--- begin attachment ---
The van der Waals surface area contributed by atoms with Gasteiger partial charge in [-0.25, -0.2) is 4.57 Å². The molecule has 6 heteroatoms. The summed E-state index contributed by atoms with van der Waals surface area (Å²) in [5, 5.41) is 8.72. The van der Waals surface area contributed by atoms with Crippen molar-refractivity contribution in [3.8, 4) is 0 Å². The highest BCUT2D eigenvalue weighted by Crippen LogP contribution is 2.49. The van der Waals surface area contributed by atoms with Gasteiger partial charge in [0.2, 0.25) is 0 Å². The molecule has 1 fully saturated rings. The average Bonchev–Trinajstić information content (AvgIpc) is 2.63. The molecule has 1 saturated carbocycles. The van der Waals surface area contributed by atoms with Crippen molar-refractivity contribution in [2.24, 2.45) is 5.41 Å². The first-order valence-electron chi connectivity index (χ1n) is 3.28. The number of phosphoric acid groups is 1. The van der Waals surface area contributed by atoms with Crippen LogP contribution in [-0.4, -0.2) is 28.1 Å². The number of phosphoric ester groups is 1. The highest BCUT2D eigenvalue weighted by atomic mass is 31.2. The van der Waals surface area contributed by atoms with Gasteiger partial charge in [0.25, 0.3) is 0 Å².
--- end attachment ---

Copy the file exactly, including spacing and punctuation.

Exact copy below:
The van der Waals surface area contributed by atoms with Gasteiger partial charge in [-0.25, -0.2) is 4.57 Å². The molecule has 6 heteroatoms. The summed E-state index contributed by atoms with van der Waals surface area (Å²) in [5, 5.41) is 8.72. The van der Waals surface area contributed by atoms with Crippen molar-refractivity contribution in [3.8, 4) is 0 Å². The highest BCUT2D eigenvalue weighted by Crippen LogP contribution is 2.49. The van der Waals surface area contributed by atoms with Gasteiger partial charge in [0.2, 0.25) is 0 Å². The molecule has 1 fully saturated rings. The average Bonchev–Trinajstić information content (AvgIpc) is 2.63. The molecule has 1 saturated carbocycles. The van der Waals surface area contributed by atoms with Crippen molar-refractivity contribution in [2.24, 2.45) is 5.41 Å². The first-order valence-electron chi connectivity index (χ1n) is 3.28. The number of phosphoric acid groups is 1. The van der Waals surface area contributed by atoms with Crippen LogP contribution in [-0.4, -0.2) is 28.1 Å². The number of phosphoric ester groups is 1. The highest BCUT2D eigenvalue weighted by atomic mass is 31.2. The van der Waals surface area contributed by atoms with Gasteiger partial charge in [0.25, 0.3) is 0 Å².